The Encyclopedia of Fantastic Victoriana

by Jess Nevins

Facing the Flag (1896)

copyright © Jess Nevins 2022

Facing the Flag (original: Face Au Drapeau) was written by Jules Verne and first appeared in Magasin (1 Jan-15 June 1896). The French Verne (1828-1905) is, with H.G. Wells, the man responsible for modern science fiction. In some ways his work was surprisingly accurate in its predictions, and his prose can still be read with pleasure. Facing the Flag, though not up to Verne’s usual level of quality, is representative of Verne’s late pessimism.

In Facing the Flag the insane French inventor Thomas Roch creates the “fulgurator.” The fulgurator is a flattened disc with a tube in its back. It is filled with a powerful explosive of Roch's invention and a special detonator, also of Roch’s invention, and aimed at targets. The fulgurator is an “auto-propulsive engine”1 which “flies through the air of its own power and accelerates its speed until the goal is reached, thanks to the properties of a certain powder of progressive combustion!”2 In other words, Thomas Roch invents the guided missile.

Roch is willing to sell his invention to his native France. But he is not willing to give any demonstrations or experiments, instead demanding millions of francs before he would give the fulgurator to the French government. The French government refuses, seeing Roch as crazed. His patriotism soured, Roch approaches the Germans and British, who both turn him down. Roch approaches the American government, which is initially willing to negotiate with him but later decides to imprison him in an insane asylum.

Roch is then kidnapped by the notorious Ker Karraje, an infamous pirate of the Western Pacific. Ker Karraje had committed several evil acts before disappearing. But as Roch discovers, Karraje had an inventor create an electric submarine for him. He intends to use the fulgurator to make himself master of the seas, and imprisons Roch on Barcup, Karraje’s secret island lair in the Bermudas. Karraje's plans are foiled, though not after two naval cruisers are sunk by the fulgurator. Roch dies, but the novel leaves open the possibility that Karraje himself may have escaped.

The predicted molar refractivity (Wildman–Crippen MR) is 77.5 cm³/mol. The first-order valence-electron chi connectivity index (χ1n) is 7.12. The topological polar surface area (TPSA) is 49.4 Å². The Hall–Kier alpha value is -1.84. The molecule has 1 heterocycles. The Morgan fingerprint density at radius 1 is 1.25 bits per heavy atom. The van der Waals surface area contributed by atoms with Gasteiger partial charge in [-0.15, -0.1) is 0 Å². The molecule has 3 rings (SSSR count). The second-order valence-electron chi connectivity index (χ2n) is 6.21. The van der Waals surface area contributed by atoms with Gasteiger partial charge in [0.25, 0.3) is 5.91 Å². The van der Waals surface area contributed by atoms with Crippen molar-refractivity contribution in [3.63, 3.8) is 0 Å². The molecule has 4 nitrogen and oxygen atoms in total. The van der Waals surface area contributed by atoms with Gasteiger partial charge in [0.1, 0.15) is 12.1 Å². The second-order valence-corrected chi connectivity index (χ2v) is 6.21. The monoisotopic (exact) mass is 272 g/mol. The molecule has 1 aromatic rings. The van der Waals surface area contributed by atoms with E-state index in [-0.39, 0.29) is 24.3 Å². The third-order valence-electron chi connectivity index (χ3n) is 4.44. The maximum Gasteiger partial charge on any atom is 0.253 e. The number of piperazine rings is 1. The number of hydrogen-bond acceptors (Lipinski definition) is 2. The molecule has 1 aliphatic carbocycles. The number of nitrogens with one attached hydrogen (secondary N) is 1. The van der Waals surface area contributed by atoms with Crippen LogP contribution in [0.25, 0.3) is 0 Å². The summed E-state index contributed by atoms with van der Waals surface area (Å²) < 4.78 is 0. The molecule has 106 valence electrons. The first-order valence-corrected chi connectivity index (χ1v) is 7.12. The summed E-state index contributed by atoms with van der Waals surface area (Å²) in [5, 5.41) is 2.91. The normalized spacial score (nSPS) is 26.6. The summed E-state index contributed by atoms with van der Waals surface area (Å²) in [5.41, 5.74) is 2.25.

Facing the Flag is not particularly good (though of course Verne’s English translators usually butchered Verne’s texts). Although the lead character is neither stiff nor a prig, he is one-dimensional and rather bland, which is why his narration robs the book of the vigor it should have had. Moreover, the narrative style–continually set in the present tense–ends up distracting the reader's attention from the ideas of the novel, which are actually rather interesting.

However, Facing the Flag does stand in as representative of Verne’s dour mood in his seventies.

In Facing the Flag (1896), the pirate Ker Karraje, pursuing a series of almost random acts of aggression against merchant ships or nation states, builds weapons of mass destruction that include a missile-carrying submarine. His mission is not ultimately to create, but to destroy, to replace order with anarchy. Scientifically, none of the technology is described in very sophisticated terms, and we are a long way from the more fanciful descriptions of modern science fiction. But there is here the clear foreboding of conflict between nations and of terrorist activity that is the more extreme and negative result of the theories of utopian socialism that had influenced Verne in the aftermath of 1848. It has often been said that Jules Verne becomes increasingly pessimistic about the world as he gets older, and these novels show him pursuing social and political speculations to almost nihilistic conclusions. It is true that, whereas in his early works Jules Verne tends to describe the more liberating aspects of travel, as his career progresses he focuses increasingly on the political problems caused by exploration and its technologies, and he comes to some dispiriting conclusions about the progress of humanity.3 

Recommended Edition

Print: Jules Verne, Facing the Flag. Paderborn, DE: Salzwasser-Verlag, 2018



1 Jules Verne, Facing the Flag (New York: Lupton, 1897), 10.

2 Verne, Facing the Flag, 147.

3 Timothy Unwin, “Jules Verne: Negotiating Change in the Nineteenth Century,” Science Fiction Studies 32, no. 1 (Mar 2005): 10.